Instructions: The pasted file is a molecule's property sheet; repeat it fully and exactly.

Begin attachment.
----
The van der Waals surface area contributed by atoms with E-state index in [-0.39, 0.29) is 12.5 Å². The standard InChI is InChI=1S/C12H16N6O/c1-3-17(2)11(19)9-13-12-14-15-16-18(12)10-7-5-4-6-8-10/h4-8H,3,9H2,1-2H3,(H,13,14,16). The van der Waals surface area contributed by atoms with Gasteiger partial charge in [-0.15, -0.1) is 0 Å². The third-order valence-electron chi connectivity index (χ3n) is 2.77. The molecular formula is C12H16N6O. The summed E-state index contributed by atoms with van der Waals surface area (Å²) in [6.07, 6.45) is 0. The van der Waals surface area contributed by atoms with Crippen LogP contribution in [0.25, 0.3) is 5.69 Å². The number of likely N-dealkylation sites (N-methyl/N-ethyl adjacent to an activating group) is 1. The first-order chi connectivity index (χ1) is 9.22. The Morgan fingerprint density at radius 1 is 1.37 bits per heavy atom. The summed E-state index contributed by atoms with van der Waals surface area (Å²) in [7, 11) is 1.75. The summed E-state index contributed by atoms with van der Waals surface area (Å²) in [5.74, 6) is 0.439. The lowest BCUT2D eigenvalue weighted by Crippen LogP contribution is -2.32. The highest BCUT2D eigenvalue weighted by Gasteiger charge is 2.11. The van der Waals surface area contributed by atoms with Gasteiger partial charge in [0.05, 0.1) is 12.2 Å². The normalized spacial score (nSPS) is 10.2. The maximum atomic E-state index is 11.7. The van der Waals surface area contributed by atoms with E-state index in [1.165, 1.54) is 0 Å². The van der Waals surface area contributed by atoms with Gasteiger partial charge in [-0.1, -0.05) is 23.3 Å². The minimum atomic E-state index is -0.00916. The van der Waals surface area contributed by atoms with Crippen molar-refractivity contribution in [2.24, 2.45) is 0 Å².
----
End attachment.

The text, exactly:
The van der Waals surface area contributed by atoms with E-state index in [-0.39, 0.29) is 12.5 Å². The standard InChI is InChI=1S/C12H16N6O/c1-3-17(2)11(19)9-13-12-14-15-16-18(12)10-7-5-4-6-8-10/h4-8H,3,9H2,1-2H3,(H,13,14,16). The van der Waals surface area contributed by atoms with Gasteiger partial charge in [-0.15, -0.1) is 0 Å². The third-order valence-electron chi connectivity index (χ3n) is 2.77. The molecular formula is C12H16N6O. The summed E-state index contributed by atoms with van der Waals surface area (Å²) in [6.07, 6.45) is 0. The van der Waals surface area contributed by atoms with Crippen LogP contribution in [0.25, 0.3) is 5.69 Å². The number of likely N-dealkylation sites (N-methyl/N-ethyl adjacent to an activating group) is 1. The first-order chi connectivity index (χ1) is 9.22. The Morgan fingerprint density at radius 1 is 1.37 bits per heavy atom. The summed E-state index contributed by atoms with van der Waals surface area (Å²) in [7, 11) is 1.75. The summed E-state index contributed by atoms with van der Waals surface area (Å²) in [5.74, 6) is 0.439. The lowest BCUT2D eigenvalue weighted by Crippen LogP contribution is -2.32. The highest BCUT2D eigenvalue weighted by Gasteiger charge is 2.11. The van der Waals surface area contributed by atoms with Gasteiger partial charge in [0.05, 0.1) is 12.2 Å². The normalized spacial score (nSPS) is 10.2. The maximum atomic E-state index is 11.7. The van der Waals surface area contributed by atoms with E-state index in [1.165, 1.54) is 0 Å². The van der Waals surface area contributed by atoms with Gasteiger partial charge in [-0.1, -0.05) is 23.3 Å². The minimum atomic E-state index is -0.00916. The van der Waals surface area contributed by atoms with Crippen molar-refractivity contribution in [2.24, 2.45) is 0 Å².